thread: 2005-04-27 : The Open House 4: Handshaking

On 2005-04-28, Kai wrote:

Hi, I'm Poh Tun Kai, and I represent the entire Malaysian market for DitV and kpfs at the moment. :)

Been roleplaying since 1987, more or less, and I've found myself taking on the role of GM because nobody else seems to want to, and because folks tend to like my GMing. I ran D&D from Red Box Basic Set all the way on up to Companion for about three years, three parallel campaigns with the same bunch of players, during high school.

Later, I went to study Computer Science at the Ohio State University and picked up Feng Shui, which led me to throw out combat maps and jettison a lot of unnecessary pre-game preparation, like statting up every damn NPC in the world. That game probably influenced my GMing style more than anything else.

I did some writing for the Blue Planet RPG (including the short story "Easter" in the Archipelago sourcebook) before coming back to Malaysia and joining a computer game developer (one of those infernal Chinese-language MMORPGs, actually) for about three and a half years. I'm currently editor at a local computer magazine, although I plan to move on soon.

I still game semi-regularly with a rotating cast of about nine people, four of whom I consider to be my core group. I GM almost all the time. Folks seem to like my Dark Age Vampire (bloody politics) and Delta Green (horror and paranoia) campaigns most, although in the past I've done some fun Blue Planet and Feng Shui shoot-em-up games.

My most successful single session in the past couple of years was a Call of Cthulhu 1930s game (using Unknown Armies rules) where the PCs joined a broadway musical production to investigate occult murders at a music hall, and my players to our delight spent half the game just having fun with all the tropes of Jazz Era musicals.

I discovered Indie RPGs and the associated theory mainly because of Paka's DitV review on (where I go by the handle PTiKachu). I grok some of the theory Vincent talks about, but a lot less of the stuff on Forge, which I skim occasionally. I'm trying to incorporate what new ideas I can into my much more traditionalist Vampire and L5R games, but I fear I've spoiled my players with my GM-is-God style in the past.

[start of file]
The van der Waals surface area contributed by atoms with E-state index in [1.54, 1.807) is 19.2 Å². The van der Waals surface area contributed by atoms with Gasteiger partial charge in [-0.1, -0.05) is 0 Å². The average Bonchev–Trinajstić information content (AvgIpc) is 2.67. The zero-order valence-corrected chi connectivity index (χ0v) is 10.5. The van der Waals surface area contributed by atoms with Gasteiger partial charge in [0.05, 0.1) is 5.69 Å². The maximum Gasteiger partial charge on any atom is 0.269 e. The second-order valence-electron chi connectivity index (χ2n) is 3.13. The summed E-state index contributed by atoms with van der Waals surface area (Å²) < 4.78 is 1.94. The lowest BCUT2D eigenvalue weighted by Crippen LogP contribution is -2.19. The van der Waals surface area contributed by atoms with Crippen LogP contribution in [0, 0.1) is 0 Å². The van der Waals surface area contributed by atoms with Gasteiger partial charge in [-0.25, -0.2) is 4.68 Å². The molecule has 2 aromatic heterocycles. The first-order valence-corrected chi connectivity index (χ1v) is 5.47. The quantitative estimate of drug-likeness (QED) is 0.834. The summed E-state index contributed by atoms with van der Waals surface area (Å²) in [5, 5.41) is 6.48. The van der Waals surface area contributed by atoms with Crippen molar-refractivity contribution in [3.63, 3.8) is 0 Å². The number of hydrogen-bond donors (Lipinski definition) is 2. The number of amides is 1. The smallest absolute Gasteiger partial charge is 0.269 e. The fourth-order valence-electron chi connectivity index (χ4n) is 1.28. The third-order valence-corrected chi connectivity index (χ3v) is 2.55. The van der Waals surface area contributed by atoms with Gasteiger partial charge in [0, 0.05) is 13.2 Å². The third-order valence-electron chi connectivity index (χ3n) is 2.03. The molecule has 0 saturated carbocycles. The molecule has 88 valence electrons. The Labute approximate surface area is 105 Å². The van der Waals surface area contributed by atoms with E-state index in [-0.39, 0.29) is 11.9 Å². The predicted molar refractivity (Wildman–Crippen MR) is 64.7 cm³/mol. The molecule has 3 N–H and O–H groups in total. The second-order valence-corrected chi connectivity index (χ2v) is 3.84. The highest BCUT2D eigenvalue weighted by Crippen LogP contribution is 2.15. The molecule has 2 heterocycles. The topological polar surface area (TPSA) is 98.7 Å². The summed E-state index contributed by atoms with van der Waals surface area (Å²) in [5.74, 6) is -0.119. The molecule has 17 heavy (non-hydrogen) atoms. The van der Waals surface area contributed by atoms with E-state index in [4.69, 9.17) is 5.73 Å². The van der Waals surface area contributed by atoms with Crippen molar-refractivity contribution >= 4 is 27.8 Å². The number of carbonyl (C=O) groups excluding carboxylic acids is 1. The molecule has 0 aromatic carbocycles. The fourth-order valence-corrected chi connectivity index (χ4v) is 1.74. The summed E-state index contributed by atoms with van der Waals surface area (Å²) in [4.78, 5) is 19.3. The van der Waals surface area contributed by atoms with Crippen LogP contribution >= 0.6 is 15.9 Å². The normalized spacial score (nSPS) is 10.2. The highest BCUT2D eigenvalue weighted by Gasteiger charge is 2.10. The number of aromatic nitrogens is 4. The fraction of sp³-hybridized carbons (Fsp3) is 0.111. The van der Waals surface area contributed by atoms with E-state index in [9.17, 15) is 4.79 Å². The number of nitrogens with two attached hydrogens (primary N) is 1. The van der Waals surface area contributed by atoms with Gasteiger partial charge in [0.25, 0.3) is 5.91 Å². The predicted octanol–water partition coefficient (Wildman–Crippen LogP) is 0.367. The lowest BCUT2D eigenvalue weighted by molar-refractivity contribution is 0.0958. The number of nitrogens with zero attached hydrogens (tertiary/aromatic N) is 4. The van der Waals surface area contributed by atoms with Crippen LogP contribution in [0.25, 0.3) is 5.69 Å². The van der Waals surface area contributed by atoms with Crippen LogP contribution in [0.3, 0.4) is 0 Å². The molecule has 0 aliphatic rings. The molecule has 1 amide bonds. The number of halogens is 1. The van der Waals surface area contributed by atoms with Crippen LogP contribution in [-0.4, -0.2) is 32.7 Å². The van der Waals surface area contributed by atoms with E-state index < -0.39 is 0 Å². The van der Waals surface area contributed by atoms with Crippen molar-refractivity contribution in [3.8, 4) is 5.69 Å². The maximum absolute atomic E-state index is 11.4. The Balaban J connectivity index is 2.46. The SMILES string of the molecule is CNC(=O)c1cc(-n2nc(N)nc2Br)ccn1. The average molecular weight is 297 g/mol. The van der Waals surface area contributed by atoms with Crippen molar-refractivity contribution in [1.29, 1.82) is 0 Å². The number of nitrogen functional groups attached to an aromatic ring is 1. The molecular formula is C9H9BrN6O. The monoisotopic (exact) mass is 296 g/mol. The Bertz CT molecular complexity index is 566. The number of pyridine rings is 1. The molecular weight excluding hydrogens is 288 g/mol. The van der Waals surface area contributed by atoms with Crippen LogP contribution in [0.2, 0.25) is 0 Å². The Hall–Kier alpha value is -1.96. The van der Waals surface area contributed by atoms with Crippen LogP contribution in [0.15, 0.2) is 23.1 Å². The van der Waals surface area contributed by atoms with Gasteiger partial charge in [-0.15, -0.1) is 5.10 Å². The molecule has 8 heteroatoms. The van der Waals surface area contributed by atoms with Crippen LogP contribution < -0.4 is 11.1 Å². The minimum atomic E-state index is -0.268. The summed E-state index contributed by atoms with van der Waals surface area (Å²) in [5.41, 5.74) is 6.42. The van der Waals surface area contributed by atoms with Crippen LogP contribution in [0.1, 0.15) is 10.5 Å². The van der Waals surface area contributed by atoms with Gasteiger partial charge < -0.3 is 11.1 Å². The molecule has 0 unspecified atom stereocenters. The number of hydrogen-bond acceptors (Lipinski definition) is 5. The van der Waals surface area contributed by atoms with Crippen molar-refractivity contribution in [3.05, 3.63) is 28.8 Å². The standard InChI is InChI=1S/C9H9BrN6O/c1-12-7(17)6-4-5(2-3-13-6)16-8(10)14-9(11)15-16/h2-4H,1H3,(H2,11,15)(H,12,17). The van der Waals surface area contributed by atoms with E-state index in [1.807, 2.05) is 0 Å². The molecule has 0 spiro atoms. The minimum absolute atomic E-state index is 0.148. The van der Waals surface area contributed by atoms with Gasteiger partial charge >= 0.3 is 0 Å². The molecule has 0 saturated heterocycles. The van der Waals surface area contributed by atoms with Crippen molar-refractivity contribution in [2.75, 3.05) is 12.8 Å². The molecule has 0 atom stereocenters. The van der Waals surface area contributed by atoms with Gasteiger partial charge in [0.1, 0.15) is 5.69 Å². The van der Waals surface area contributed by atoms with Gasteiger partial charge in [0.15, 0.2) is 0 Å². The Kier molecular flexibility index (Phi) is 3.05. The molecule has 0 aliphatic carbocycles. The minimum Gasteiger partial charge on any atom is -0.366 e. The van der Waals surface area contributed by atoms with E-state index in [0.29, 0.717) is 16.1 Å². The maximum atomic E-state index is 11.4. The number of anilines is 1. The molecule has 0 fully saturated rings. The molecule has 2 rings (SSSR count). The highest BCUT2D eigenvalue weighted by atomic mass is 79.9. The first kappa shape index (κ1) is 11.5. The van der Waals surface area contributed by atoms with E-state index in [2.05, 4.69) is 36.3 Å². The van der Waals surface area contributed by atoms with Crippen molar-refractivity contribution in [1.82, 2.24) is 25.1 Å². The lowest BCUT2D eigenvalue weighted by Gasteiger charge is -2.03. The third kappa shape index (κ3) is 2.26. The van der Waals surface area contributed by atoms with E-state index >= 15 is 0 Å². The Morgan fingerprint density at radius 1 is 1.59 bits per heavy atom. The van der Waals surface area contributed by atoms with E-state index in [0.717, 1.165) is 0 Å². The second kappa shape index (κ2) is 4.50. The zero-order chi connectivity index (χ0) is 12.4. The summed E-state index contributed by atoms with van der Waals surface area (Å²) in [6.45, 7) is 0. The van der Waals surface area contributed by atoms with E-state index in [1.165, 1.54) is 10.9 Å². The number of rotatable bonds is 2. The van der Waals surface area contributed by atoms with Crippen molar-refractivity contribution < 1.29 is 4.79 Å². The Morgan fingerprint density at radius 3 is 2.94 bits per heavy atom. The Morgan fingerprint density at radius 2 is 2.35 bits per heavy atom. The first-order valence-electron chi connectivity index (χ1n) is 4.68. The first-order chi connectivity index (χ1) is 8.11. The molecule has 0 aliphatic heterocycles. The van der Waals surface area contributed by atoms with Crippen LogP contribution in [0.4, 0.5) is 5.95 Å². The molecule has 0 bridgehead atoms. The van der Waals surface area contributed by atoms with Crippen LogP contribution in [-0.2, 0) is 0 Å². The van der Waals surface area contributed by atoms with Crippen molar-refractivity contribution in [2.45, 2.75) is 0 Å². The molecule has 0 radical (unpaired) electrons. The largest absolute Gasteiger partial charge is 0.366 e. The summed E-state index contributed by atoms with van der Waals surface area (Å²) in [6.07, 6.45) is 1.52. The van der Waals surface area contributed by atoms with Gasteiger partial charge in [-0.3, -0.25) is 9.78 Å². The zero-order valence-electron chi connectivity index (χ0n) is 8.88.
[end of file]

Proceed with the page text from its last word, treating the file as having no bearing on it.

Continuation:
Most of my players are very staunch traditionalists, with a mix of "I want to get into my character's head" Simulationist and "Step On Up" Gamist interests. Some find it hard to find the appeal in games like Primetime Adventures, but I have run DitV for them successfully a couple of times. Half of my players would like to try PTA, but the traditionalists (who are also among the most fun guys, actually) aren't interested.

I also plan to get DitV going in a local game store dominated by D20 and mini/card gamers in the near future. It seems to be much more accessible to traditional gamers and might be a stealth way to introduce more modern game design concepts to them.

I should mention that the gaming scene in the Klang valley consists mainly of a few small groups of Malaysians who have studied abroad (and thus learned about RPGs) and their circles, and there are only four functional game stores, all relying heavily on minis and cardgaming for income, only three of which stock RPGs, and then only D20 stuff.

One of my ambitions is to come up with an RPG based on the Infernal Affairs films, wherein players each play a PAIR of double agents on BOTH sides of a police/Triad war.

And I think I've taken up too much bandwidth, so it's back to lurking. :)


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